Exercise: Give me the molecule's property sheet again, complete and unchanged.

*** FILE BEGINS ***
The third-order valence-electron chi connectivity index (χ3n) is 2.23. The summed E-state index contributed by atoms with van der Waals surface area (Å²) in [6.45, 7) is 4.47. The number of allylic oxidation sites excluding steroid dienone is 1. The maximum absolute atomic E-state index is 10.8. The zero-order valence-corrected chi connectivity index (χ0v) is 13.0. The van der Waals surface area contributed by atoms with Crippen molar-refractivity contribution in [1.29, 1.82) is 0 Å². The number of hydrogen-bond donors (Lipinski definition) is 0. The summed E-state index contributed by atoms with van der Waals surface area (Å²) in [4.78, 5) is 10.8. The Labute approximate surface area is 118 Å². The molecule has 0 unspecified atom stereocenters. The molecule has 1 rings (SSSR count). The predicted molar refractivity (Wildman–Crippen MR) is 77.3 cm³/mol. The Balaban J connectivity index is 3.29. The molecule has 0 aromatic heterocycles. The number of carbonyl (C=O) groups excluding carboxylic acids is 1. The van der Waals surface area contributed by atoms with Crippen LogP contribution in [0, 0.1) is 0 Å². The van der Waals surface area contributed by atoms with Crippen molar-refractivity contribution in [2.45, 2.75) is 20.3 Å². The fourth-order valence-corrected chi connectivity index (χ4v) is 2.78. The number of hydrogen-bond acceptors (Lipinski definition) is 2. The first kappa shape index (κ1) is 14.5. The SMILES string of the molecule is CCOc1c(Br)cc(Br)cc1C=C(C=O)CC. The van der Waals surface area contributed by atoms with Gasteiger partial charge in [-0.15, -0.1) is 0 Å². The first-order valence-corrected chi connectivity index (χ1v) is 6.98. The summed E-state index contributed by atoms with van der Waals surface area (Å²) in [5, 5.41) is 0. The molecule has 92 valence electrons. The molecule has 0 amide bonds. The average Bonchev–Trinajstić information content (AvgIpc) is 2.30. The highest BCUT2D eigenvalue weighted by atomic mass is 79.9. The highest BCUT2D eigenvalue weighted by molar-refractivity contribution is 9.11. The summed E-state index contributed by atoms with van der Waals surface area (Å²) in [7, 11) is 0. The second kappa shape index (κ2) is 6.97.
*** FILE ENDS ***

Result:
The third-order valence-electron chi connectivity index (χ3n) is 2.23. The summed E-state index contributed by atoms with van der Waals surface area (Å²) in [6.45, 7) is 4.47. The number of allylic oxidation sites excluding steroid dienone is 1. The maximum absolute atomic E-state index is 10.8. The zero-order valence-corrected chi connectivity index (χ0v) is 13.0. The van der Waals surface area contributed by atoms with Crippen molar-refractivity contribution in [1.29, 1.82) is 0 Å². The number of hydrogen-bond donors (Lipinski definition) is 0. The summed E-state index contributed by atoms with van der Waals surface area (Å²) in [4.78, 5) is 10.8. The Labute approximate surface area is 118 Å². The molecule has 0 unspecified atom stereocenters. The molecule has 1 rings (SSSR count). The predicted molar refractivity (Wildman–Crippen MR) is 77.3 cm³/mol. The Balaban J connectivity index is 3.29. The molecule has 0 aromatic heterocycles. The number of carbonyl (C=O) groups excluding carboxylic acids is 1. The van der Waals surface area contributed by atoms with Crippen LogP contribution in [0, 0.1) is 0 Å². The van der Waals surface area contributed by atoms with Crippen molar-refractivity contribution in [2.45, 2.75) is 20.3 Å². The fourth-order valence-corrected chi connectivity index (χ4v) is 2.78. The number of hydrogen-bond acceptors (Lipinski definition) is 2. The first kappa shape index (κ1) is 14.5. The SMILES string of the molecule is CCOc1c(Br)cc(Br)cc1C=C(C=O)CC. The van der Waals surface area contributed by atoms with Gasteiger partial charge in [-0.15, -0.1) is 0 Å². The first-order valence-corrected chi connectivity index (χ1v) is 6.98. The summed E-state index contributed by atoms with van der Waals surface area (Å²) in [5, 5.41) is 0. The molecule has 92 valence electrons. The molecule has 0 amide bonds. The average Bonchev–Trinajstić information content (AvgIpc) is 2.30. The highest BCUT2D eigenvalue weighted by atomic mass is 79.9. The highest BCUT2D eigenvalue weighted by molar-refractivity contribution is 9.11. The summed E-state index contributed by atoms with van der Waals surface area (Å²) in [7, 11) is 0. The second kappa shape index (κ2) is 6.97.